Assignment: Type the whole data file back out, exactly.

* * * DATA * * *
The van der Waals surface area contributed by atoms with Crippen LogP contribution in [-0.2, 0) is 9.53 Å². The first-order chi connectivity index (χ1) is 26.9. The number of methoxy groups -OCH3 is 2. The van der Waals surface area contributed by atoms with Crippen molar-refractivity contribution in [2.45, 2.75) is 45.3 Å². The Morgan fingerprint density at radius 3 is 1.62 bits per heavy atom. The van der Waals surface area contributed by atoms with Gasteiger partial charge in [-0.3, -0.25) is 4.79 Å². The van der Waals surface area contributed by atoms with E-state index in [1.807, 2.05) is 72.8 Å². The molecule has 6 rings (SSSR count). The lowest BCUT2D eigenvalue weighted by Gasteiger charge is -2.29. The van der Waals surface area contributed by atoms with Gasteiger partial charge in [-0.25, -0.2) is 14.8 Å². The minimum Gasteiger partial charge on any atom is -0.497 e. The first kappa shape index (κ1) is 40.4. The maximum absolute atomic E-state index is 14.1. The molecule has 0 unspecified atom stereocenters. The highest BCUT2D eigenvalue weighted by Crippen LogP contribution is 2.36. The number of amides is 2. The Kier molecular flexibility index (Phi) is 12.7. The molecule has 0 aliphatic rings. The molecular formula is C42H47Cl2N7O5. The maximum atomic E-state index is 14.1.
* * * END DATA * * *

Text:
The van der Waals surface area contributed by atoms with Crippen LogP contribution in [-0.2, 0) is 9.53 Å². The first-order chi connectivity index (χ1) is 26.9. The number of methoxy groups -OCH3 is 2. The van der Waals surface area contributed by atoms with Crippen molar-refractivity contribution in [2.45, 2.75) is 45.3 Å². The Morgan fingerprint density at radius 3 is 1.62 bits per heavy atom. The van der Waals surface area contributed by atoms with Gasteiger partial charge in [-0.3, -0.25) is 4.79 Å². The van der Waals surface area contributed by atoms with E-state index in [1.807, 2.05) is 72.8 Å². The molecule has 6 rings (SSSR count). The lowest BCUT2D eigenvalue weighted by Gasteiger charge is -2.29. The van der Waals surface area contributed by atoms with Gasteiger partial charge in [-0.25, -0.2) is 14.8 Å². The minimum Gasteiger partial charge on any atom is -0.497 e. The first kappa shape index (κ1) is 40.4. The maximum absolute atomic E-state index is 14.1. The molecule has 0 unspecified atom stereocenters. The highest BCUT2D eigenvalue weighted by Crippen LogP contribution is 2.36. The number of amides is 2. The Kier molecular flexibility index (Phi) is 12.7. The molecule has 0 aliphatic rings. The molecular formula is C42H47Cl2N7O5. The maximum atomic E-state index is 14.1.